The years since 2005 have seen many improvements in cancer care, particularly the arrival of multiple new cancer- treatment drugs. Although considerable research about the economic impacts of the costs of new drugs has been published, less work has looked at the impact on capacity for pharmacies, drug administration areas, and the wider oncology workforce4,5,7.

In the oncology community, there is a widely held perception that the number of cancer patients treated—and particularly the number of patient visits for chemotherapy administration—has significantly increased. In the present study, data from a single health care provider population on Vancouver Island in British Columbia allows for an accurate assessment of the changes in cancer referral and treatment activity for the population from 2010 to 2015.

During that period, the population of Vancouver Island increased by 2.8%, and in contrast, the number of new cases referred to the bcca increased by 17.7%. The reasons behind that increase, which is in excess of the population increase, are likely to relate to the increasing incidence of cancer in an aging population8 and perhaps, more importantly, to the widening indications and age ranges of patients judged to be suitable for cancer treatment.

The overall number of radiation courses delivered during the 5-year period increased modestly, at 6.1%. Other recent studies showed similar results, but have noted the increasing complexity and workload requirements for the radiation treatments delivered9,10.

Between 2005 and 2014, more than 50 new cancer- treatment drugs were licenced. As a result, the number of lines and the complexity of therapy for many cancer patients has increased, as has the routine use of additional maintenance therapies, particularly with monoclonal antibodies.

The Vancouver Island activity data demonstrate that the overall IV chemotherapy treatment activity increased by 62% over the 5-year study period, which resembles increases reported in other areas. In the United Kingdom, one chemotherapy unit recorded a 67% increase in chemotherapy unit activity between 2004 and 20104, and a report from Australia indicated a 10% annual increase in chemotherapy unit activity between 2008 and 20125.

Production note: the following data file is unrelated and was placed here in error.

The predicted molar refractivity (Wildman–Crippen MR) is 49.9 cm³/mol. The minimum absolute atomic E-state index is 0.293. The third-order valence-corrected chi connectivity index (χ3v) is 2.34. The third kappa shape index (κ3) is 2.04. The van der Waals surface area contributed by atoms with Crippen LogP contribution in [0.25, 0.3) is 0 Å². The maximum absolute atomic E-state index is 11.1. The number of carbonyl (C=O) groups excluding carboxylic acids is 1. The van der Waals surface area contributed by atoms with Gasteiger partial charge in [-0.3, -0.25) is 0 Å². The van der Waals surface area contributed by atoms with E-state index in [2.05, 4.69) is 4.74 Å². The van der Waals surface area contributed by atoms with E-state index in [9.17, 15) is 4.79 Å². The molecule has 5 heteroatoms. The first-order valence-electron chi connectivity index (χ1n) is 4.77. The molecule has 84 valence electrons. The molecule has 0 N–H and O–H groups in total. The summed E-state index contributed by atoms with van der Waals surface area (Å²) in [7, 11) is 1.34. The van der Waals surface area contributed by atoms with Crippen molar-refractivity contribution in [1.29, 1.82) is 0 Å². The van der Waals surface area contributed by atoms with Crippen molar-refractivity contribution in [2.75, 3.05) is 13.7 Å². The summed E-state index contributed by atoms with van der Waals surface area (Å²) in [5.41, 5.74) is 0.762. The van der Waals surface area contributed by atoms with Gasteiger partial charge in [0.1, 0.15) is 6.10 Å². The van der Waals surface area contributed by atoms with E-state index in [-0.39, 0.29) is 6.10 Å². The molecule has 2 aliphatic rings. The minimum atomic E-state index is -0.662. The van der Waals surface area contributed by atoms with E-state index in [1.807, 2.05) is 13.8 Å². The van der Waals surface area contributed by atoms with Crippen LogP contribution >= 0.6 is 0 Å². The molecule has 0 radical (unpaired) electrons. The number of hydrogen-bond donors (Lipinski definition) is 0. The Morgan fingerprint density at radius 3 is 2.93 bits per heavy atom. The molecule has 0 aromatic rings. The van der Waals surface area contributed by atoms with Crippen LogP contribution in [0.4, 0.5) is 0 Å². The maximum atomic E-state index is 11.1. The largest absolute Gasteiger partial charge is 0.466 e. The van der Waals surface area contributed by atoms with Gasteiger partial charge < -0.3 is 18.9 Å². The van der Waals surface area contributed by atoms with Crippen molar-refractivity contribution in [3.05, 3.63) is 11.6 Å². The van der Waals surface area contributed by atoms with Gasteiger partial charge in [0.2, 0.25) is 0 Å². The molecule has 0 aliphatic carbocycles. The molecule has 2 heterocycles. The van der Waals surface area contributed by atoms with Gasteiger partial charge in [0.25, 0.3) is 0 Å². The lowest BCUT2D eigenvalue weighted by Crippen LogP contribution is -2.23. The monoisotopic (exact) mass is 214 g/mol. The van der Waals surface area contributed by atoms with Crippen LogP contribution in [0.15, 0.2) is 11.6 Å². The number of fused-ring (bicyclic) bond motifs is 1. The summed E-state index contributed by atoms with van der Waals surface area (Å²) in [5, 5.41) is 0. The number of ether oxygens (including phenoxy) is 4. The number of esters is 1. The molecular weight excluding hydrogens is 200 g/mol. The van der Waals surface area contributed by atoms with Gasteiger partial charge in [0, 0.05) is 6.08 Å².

The Vancouver Island data also show a substantial increase in prescriptions for oral and subcutaneous cancer therapies. In 2010, a total of 20,834 prescriptions were processed for a pool of 44 different drugs. In 2015, the number of oral and subcutaneous drugs available had increased by 43% to 63, and the total number of pharmacy prescriptions had increased by 22.9% to 25,611.

Those increases in patient numbers and treatment- related activity is already placing considerable strain on health care budgets, oncologists and associated staff, and the facilities needed to support treatment delivery11. With an increasing and aging population, the number of cancer patients is expected to rise by 50% over the next 15 years8,12, and with more than 700 new drugs in clinical development, it is likely that the numbers of drugs and lines of treatment will increase even further13.

The data presented in this study could be helpful in assessing the resources needed for a further major increase in cancer treatment provision, particularly the capacity for IV drug treatment.


We have read and understood Current Oncology’s policy on disclosing conflicts of interest, and we declare that we have none.


*BC Cancer Agency, Vancouver Island, Victoria, BC,
Division of Primary Care and Public Health, Brighton and Sussex Medical School, Brighton, U.K..


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Correspondence to: Philip Savage, BC Cancer Agency, 2410 Lee Avenue, Victoria, British Columbia V8R 6V5. E-mail:

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Current Oncology, VOLUME 23, NUMBER 6, December 2016